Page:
The Nutcracker, Coliseum, London

They haven't quite cracked it
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The Independent Culture

English National Ballet has danced The Nutcracker every year since 1950. It's the company's Christmas tradition, and they're sticking to it. Or stuck with it: this current production does the company no favours. It's by far the weakest show in ENB's Christmas season, both as a Nutcracker and as a company showcase.

Created in 2002, the production has choreography by Christopher Hampson, but is dominated by Gerald Scarfe's overbearing designs. Scarfe uses a huge book, illustrated with his own cartoons, as a framing device. His distinctive style, with its exaggerated proportions and giant noses, looks all right on the page, but not when he imposes it on dancers' bodies.

The Christmas party guests are weighed down with padding and mad wigs. The grandfather's sexy girlfriend (groaningly called Ms V. Aggra) has obviously fake curves; the heroine's father is smothered in a bald wig with lurid fringing. Characterisation is aimlessly satirical, with the party full of jealous wives and frumpy aunts.

The magician Drosselmeyer dances with the short-sighted maid, hypnotising her into glamour – then dumping her back again when she wakes up. The coarse characters and the exaggerated clothes leave little room for performance.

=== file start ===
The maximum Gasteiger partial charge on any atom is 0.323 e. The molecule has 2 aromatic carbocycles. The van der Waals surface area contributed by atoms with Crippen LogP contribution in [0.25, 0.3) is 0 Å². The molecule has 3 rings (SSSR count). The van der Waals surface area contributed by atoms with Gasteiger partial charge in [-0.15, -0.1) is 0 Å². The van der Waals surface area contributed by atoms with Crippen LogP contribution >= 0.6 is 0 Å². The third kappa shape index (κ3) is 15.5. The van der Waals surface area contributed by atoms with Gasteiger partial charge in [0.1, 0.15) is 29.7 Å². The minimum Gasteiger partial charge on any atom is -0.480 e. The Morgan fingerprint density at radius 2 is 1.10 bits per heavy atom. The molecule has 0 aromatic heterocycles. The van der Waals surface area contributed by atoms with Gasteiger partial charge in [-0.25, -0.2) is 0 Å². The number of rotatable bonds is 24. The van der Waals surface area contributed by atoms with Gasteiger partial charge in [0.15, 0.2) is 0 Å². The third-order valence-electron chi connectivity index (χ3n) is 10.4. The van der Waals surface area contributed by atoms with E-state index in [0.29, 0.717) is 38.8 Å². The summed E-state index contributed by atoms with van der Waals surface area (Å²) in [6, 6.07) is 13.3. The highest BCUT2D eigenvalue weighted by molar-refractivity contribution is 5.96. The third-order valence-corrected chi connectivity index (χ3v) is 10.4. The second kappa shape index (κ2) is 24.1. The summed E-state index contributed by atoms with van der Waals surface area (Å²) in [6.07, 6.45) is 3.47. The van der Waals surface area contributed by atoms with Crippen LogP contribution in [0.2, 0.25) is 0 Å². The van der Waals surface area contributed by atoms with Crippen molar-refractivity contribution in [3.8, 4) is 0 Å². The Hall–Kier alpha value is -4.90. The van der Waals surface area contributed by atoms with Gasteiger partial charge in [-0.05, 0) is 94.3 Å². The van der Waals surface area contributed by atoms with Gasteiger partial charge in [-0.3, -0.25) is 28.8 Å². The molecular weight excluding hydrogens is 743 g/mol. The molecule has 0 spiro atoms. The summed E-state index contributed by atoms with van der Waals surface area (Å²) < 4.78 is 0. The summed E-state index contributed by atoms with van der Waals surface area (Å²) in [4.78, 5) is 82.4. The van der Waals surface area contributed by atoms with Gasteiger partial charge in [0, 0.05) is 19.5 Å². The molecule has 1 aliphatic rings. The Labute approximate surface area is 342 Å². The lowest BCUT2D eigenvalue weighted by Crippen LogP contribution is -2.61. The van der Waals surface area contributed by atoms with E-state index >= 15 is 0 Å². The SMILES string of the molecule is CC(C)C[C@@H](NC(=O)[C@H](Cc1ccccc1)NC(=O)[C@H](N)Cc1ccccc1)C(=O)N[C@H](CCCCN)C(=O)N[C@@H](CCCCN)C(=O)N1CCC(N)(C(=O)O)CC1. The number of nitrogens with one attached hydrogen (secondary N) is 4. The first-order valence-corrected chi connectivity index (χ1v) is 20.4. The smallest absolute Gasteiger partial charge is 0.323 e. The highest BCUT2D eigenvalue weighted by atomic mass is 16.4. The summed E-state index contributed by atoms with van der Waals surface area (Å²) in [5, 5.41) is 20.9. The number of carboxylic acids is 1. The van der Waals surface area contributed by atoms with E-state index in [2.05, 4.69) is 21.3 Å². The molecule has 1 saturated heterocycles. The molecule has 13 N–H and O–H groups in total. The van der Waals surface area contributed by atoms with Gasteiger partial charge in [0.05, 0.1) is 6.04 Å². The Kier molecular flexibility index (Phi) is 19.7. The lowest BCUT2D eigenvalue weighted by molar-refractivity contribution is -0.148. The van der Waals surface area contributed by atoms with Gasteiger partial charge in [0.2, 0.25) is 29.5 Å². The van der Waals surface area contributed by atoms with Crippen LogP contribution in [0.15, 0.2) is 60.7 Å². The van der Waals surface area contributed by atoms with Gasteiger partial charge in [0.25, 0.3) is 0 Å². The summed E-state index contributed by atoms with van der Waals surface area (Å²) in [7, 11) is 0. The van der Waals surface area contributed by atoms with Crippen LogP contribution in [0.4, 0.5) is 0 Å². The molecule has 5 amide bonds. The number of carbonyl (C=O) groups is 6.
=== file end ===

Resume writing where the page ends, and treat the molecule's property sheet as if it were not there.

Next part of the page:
The Nutcracker demands spectacle. Scarfe and Hampson are uneven in delivering it. Hampson uses most of the growing Christmas tree music on a wandering duet for the young heroine Clara and the transformed Nutcracker doll. The tree itself is disappointing.

The mouse battle is more fun, with mice in gas masks and soldiers descending on parachutes. Even so, the battle is loosely choreographed, without much drama. The production's best moment comes with the waltz of the snowflakes. They leap out of a giant fridge, making spiky shapes in the air.

Crystal Costa is a lively Clara, spontaneous and brightly danced. Yat-Sen Chang is an energetic Nutcracker. As Drosselmeyer, Fabian Reimair is bouncy in the virtuoso steps, but tends to mug in his mime scenes.

The second act is less grating, with simpler costumes for the divertissements in the Land of Sweets. Unwisely, Hampson re-choreographs the celebrated pas de deux for the Sugar Plum Fairy and her cavalier, stuffing it full of swooning supported poses. Fernanda Oliveira's Sugar Plum is sleek but knowing, playing up to the audience too much. Her partner, Dmitri Gruzdyev, is unrelaxed in dancing and manner.

The corps and soloists, who have been dancing strongly this year, are unfocused in this Nutcracker. There are some exceptions. Vadim Muntagirov tears through the Russian dance, his jumps exuberantly high. Adam Pudney is an acrobatic grandfather. Gavin Sutherland conducts ENB's own orchestra in a buoyant performance of Tchaikovsky's lovely score.

To 3 January (0871 911 0200)

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